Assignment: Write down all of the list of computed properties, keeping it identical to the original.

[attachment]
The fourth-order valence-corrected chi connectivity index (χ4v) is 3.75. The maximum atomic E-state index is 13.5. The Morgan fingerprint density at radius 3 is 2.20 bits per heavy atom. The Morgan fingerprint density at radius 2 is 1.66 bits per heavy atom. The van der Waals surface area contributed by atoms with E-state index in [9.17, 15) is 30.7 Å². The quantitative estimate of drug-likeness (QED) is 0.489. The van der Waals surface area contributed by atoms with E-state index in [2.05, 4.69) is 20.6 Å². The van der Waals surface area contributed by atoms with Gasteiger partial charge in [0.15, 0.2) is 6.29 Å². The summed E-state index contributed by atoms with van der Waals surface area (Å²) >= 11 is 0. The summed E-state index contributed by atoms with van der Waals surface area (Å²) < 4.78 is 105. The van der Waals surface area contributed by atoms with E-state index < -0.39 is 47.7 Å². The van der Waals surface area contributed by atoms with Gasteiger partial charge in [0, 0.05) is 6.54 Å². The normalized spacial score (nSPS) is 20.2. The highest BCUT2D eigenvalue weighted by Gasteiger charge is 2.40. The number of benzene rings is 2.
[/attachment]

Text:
The fourth-order valence-corrected chi connectivity index (χ4v) is 3.75. The maximum atomic E-state index is 13.5. The Morgan fingerprint density at radius 3 is 2.20 bits per heavy atom. The Morgan fingerprint density at radius 2 is 1.66 bits per heavy atom. The van der Waals surface area contributed by atoms with E-state index in [9.17, 15) is 30.7 Å². The quantitative estimate of drug-likeness (QED) is 0.489. The van der Waals surface area contributed by atoms with E-state index in [2.05, 4.69) is 20.6 Å². The van der Waals surface area contributed by atoms with Gasteiger partial charge in [0.15, 0.2) is 6.29 Å². The summed E-state index contributed by atoms with van der Waals surface area (Å²) >= 11 is 0. The summed E-state index contributed by atoms with van der Waals surface area (Å²) < 4.78 is 105. The van der Waals surface area contributed by atoms with E-state index < -0.39 is 47.7 Å². The van der Waals surface area contributed by atoms with Gasteiger partial charge in [0, 0.05) is 6.54 Å². The normalized spacial score (nSPS) is 20.2. The highest BCUT2D eigenvalue weighted by Gasteiger charge is 2.40. The number of benzene rings is 2.